An additional native, invasive spread hypothesis includes the midwestern United States dispersal of reed canarygrass (Anderson, 2019). Our recent discovery of the distribution of hay across the midwestern United States from the unplowed field in Roseau, MN, during the Dust Bowl era warrants further investigations. In herbaria across North America, reed canarygrass specimens predating the Dust Bowl (1930–40) are numerous, as they were frequently collected by explorer-botanists (Jakubowski et al., 2011, 2013). All Minnesota and Wisconsin herbaria specimens predating the 1930s dustbowl are native (Jakubowski et al., 2011, 2013; Noyszewski et al., 2019). Thus, we propose that an additional invasion window occurred in the United States from the 1930s to the present day, which overlaps with the first invasion window in Canada. However, the question remains what the impact of the spread of native, European, or their hybrids means for agencies, regulators, tribal land managers, public land managers, private land managers, and NGOs (Table 1). Decision making and new risk assessment models or invasive species predictive schemes (Whitney and Gabler, 2008) would be required to reevaluate the status of native, invasive reed canarygrass for all organizations (Table 1).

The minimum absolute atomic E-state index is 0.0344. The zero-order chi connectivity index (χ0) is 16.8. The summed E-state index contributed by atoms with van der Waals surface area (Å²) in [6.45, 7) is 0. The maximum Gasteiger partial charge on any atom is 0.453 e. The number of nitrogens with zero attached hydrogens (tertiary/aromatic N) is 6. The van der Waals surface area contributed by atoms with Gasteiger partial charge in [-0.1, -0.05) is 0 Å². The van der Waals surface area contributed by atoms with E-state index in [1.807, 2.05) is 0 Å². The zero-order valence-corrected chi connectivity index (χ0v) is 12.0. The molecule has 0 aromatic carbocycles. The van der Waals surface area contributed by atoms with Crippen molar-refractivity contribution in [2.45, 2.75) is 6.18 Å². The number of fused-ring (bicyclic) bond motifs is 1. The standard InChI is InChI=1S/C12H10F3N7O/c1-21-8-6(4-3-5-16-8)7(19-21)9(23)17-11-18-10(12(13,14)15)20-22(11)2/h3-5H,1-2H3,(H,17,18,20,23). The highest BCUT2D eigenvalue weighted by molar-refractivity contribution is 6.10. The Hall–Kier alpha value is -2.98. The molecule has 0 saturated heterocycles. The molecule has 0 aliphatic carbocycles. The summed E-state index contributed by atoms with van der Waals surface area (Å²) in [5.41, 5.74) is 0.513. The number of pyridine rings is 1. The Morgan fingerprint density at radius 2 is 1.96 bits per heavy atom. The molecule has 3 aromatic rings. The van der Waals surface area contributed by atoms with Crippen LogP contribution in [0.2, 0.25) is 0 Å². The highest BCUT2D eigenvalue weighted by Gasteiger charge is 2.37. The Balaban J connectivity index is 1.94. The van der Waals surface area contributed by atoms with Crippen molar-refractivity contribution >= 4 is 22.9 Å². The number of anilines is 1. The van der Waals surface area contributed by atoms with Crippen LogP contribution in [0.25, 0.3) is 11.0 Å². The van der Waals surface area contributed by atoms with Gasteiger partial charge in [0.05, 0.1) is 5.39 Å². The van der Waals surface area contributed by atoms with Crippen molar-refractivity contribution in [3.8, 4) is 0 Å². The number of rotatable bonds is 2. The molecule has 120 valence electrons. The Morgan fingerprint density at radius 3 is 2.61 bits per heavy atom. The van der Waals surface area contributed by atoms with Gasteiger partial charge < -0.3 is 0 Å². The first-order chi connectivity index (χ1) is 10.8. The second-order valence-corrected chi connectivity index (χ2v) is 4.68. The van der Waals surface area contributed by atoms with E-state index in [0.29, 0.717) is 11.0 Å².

Monitoring and regulatory U.S. federal agencies